Because your Roth IRA funds get invested into stocks, bonds, mutual funds, or ETFs, it’s entirely possible that your investments lose money, especially if you’re taking on bigger risks in volatile market conditions.

If you’re trying to actively trade and beat the market, you have a higher risk of underperforming as even the best mutual fund managers have difficulty consistently outperforming the market. However, your risk is usually reduced if you passively invest into index funds and ETFs to match market performance, and not try to beat it. While the market can be volatile year to year, it consistently returns around 10% per year if you invest long-term.

Some people even choose to invest their Roth IRAs into higher risk assets like crypto and real estate using a self-directed Roth IRA.

Early withdrawal penalties can put a dent in your account value

As mentioned earlier, a Roth IRA lets you withdraw contributions made into your account at any age without penalties. However, you can’t withdraw any earnings from your account until your Roth IRA is at least 5 years old, and you reach 59½ years of age. If you withdraw earnings early, you would be hit with a 10% early distribution penalty and income taxes on the withdrawn amount.

Going back to the previous example, if you contributed a total of $50,000 into your Roth IRA over the years and it ballooned into a balance of $5 million due to smart (lucky?) investments, you would be allowed to withdraw the $50,000 in contributions made at any age without penalties or taxes. However, that leaves $4.95 million in your account that can’t be withdrawn until your Roth IRA is 5 years old, and you’re at least 59½ years of age.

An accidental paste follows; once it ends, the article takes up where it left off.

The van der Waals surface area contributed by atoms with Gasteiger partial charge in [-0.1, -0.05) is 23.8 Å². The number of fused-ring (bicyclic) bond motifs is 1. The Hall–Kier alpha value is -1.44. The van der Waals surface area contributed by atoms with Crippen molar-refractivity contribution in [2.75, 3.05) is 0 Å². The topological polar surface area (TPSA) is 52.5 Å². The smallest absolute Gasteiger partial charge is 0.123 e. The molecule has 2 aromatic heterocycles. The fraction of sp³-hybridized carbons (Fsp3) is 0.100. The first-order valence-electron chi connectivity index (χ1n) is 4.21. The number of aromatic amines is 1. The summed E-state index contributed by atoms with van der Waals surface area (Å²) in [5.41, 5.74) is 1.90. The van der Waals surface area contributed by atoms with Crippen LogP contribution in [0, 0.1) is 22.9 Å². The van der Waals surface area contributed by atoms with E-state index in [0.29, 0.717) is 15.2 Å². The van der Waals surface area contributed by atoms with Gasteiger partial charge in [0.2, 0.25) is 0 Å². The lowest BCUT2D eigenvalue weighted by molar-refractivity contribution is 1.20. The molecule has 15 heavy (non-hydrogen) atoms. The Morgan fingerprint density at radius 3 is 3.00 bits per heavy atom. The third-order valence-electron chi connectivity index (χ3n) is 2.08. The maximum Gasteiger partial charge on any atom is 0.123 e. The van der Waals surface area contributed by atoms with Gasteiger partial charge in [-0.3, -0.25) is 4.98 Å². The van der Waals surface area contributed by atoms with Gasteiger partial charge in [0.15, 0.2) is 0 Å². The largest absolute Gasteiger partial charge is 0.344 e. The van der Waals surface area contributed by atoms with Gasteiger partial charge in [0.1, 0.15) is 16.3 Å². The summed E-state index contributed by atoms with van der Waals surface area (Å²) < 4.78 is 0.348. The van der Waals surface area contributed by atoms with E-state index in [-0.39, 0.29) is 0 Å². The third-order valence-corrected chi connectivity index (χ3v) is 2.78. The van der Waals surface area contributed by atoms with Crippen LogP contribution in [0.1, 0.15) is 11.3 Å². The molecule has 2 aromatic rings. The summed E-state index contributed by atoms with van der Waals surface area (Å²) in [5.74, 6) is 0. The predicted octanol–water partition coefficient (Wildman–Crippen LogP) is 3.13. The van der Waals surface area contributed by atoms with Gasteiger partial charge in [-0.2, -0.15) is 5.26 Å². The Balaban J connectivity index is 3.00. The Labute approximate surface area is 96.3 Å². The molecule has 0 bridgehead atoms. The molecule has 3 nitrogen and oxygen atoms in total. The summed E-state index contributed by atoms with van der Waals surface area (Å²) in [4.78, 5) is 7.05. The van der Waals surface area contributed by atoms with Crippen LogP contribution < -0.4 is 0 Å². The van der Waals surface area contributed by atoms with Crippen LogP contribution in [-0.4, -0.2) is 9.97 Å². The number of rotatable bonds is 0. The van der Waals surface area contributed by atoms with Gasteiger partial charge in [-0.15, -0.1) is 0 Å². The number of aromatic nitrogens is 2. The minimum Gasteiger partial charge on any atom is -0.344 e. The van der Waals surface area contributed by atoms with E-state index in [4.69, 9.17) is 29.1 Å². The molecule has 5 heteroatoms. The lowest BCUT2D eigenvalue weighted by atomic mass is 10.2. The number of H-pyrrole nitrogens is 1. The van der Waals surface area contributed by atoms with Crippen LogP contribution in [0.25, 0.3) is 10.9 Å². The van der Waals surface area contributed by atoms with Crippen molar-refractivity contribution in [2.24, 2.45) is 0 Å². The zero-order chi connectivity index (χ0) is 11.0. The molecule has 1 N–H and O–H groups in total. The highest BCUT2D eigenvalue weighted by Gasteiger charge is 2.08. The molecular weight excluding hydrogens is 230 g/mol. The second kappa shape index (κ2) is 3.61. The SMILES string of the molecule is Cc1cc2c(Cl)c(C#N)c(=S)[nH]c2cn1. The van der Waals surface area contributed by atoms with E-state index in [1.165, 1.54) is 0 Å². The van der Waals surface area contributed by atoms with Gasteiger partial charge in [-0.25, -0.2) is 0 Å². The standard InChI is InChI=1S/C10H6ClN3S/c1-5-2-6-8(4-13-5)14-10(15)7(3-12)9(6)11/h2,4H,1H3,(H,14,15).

While the 10% early distribution penalty usually won’t be a big enough hit to turn a profitable portfolio into a losing one, it can still eat into your account asset value and push you towards a loss if your investments are falling in value.

How to avoid losing money in a Roth IRA

Diversify and invest long-term

There are many different styles of investing that you can choose to invest your Roth IRA funds, and it all depends on your risk profile and goals. Some people have higher risk profiles than others and might actively trade stocks to try and beat the market. Riskier investors tend to find higher-risk, higher-reward investments and put a large percentage of their portfolio into a single position.

However, even the best fund managers have difficulty beating the market every single year. Markets can be volatile and unpredictable from year to year, but has consistently returned an average of around 10% per year when investing long-term.

To reduce your chances of safest investment strategy that would reduce your chances of losing money in your IRA is to diversify your portfolio, aim to match the market (not beat the market), and invest long-term.

Also read: The Average Stock Market Returns Over The Past 10, 20, 30, and 40 Years

Avoid early withdrawal penalties

As mentioned earlier, you can withdraw your contributions only from your Roth IRA at any age without any penalties or taxes. To withdraw earnings, you must wait until your Roth IRA is at least 5 years old (5 years must have passed since your first contribution) and you must be at least 59½ years old. Early withdrawals of earnings before you’re eligible can result in a 10% penalty plus income taxes.